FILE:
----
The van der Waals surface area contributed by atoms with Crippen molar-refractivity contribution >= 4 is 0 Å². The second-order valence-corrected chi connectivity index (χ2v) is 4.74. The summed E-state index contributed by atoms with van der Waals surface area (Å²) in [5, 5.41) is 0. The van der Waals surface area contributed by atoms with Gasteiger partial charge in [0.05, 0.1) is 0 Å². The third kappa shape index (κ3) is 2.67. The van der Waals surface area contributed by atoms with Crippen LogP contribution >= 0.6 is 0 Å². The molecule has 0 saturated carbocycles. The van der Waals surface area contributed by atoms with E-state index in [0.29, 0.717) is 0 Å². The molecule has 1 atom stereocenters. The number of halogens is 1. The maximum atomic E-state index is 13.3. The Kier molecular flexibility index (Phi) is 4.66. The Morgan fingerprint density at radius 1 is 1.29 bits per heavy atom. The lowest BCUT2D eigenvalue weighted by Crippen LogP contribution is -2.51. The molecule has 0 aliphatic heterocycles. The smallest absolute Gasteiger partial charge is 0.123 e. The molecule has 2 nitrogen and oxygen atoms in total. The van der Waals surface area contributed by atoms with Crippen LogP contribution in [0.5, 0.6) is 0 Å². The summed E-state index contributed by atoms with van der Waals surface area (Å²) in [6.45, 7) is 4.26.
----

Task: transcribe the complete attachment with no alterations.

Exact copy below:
The van der Waals surface area contributed by atoms with Crippen molar-refractivity contribution >= 4 is 0 Å². The second-order valence-corrected chi connectivity index (χ2v) is 4.74. The summed E-state index contributed by atoms with van der Waals surface area (Å²) in [5, 5.41) is 0. The van der Waals surface area contributed by atoms with Gasteiger partial charge in [0.05, 0.1) is 0 Å². The third kappa shape index (κ3) is 2.67. The van der Waals surface area contributed by atoms with Crippen LogP contribution >= 0.6 is 0 Å². The molecule has 0 saturated carbocycles. The van der Waals surface area contributed by atoms with E-state index in [0.29, 0.717) is 0 Å². The molecule has 1 atom stereocenters. The number of halogens is 1. The maximum atomic E-state index is 13.3. The Kier molecular flexibility index (Phi) is 4.66. The Morgan fingerprint density at radius 1 is 1.29 bits per heavy atom. The lowest BCUT2D eigenvalue weighted by Crippen LogP contribution is -2.51. The molecule has 0 aliphatic heterocycles. The smallest absolute Gasteiger partial charge is 0.123 e. The molecule has 2 nitrogen and oxygen atoms in total. The van der Waals surface area contributed by atoms with Crippen LogP contribution in [0.5, 0.6) is 0 Å². The summed E-state index contributed by atoms with van der Waals surface area (Å²) in [6.45, 7) is 4.26.